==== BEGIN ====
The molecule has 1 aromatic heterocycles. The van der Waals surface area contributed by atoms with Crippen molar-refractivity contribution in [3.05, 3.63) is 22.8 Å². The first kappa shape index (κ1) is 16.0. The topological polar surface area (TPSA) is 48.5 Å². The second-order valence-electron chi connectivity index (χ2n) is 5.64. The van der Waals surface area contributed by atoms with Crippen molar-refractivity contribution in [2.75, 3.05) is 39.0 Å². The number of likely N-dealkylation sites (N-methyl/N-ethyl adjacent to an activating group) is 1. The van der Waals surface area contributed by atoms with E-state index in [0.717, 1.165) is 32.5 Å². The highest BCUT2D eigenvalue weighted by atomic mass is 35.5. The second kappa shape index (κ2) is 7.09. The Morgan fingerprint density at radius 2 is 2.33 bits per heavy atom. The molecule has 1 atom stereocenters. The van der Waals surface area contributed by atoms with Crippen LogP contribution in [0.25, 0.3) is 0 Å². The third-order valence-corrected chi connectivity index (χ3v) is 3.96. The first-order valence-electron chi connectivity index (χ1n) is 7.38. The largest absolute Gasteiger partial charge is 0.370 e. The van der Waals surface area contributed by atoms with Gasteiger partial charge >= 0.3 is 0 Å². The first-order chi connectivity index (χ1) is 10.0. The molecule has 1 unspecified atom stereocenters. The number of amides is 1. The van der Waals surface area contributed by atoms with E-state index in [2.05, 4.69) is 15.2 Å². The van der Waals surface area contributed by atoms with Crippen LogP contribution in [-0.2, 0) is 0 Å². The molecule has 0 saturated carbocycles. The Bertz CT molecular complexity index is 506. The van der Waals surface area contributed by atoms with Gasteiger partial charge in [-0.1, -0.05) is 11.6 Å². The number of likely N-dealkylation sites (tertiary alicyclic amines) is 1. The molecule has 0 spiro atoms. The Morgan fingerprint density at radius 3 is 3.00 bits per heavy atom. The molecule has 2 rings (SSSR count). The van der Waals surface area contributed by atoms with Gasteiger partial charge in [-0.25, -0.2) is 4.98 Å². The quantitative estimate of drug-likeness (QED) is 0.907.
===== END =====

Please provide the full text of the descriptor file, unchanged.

The molecule has 1 aromatic heterocycles. The van der Waals surface area contributed by atoms with Crippen molar-refractivity contribution in [3.05, 3.63) is 22.8 Å². The first kappa shape index (κ1) is 16.0. The topological polar surface area (TPSA) is 48.5 Å². The second-order valence-electron chi connectivity index (χ2n) is 5.64. The van der Waals surface area contributed by atoms with Crippen molar-refractivity contribution in [2.75, 3.05) is 39.0 Å². The number of likely N-dealkylation sites (N-methyl/N-ethyl adjacent to an activating group) is 1. The van der Waals surface area contributed by atoms with E-state index in [0.717, 1.165) is 32.5 Å². The highest BCUT2D eigenvalue weighted by atomic mass is 35.5. The second kappa shape index (κ2) is 7.09. The Morgan fingerprint density at radius 2 is 2.33 bits per heavy atom. The molecule has 1 atom stereocenters. The van der Waals surface area contributed by atoms with Crippen LogP contribution in [0.25, 0.3) is 0 Å². The third-order valence-corrected chi connectivity index (χ3v) is 3.96. The first-order valence-electron chi connectivity index (χ1n) is 7.38. The largest absolute Gasteiger partial charge is 0.370 e. The van der Waals surface area contributed by atoms with Gasteiger partial charge >= 0.3 is 0 Å². The first-order chi connectivity index (χ1) is 10.0. The molecule has 1 unspecified atom stereocenters. The number of amides is 1. The van der Waals surface area contributed by atoms with E-state index in [2.05, 4.69) is 15.2 Å². The van der Waals surface area contributed by atoms with Crippen LogP contribution in [-0.2, 0) is 0 Å². The molecule has 0 saturated carbocycles. The Bertz CT molecular complexity index is 506. The van der Waals surface area contributed by atoms with Gasteiger partial charge in [-0.1, -0.05) is 11.6 Å². The number of likely N-dealkylation sites (tertiary alicyclic amines) is 1. The molecule has 0 spiro atoms. The Morgan fingerprint density at radius 3 is 3.00 bits per heavy atom. The molecule has 2 rings (SSSR count). The van der Waals surface area contributed by atoms with Gasteiger partial charge in [-0.25, -0.2) is 4.98 Å². The quantitative estimate of drug-likeness (QED) is 0.907.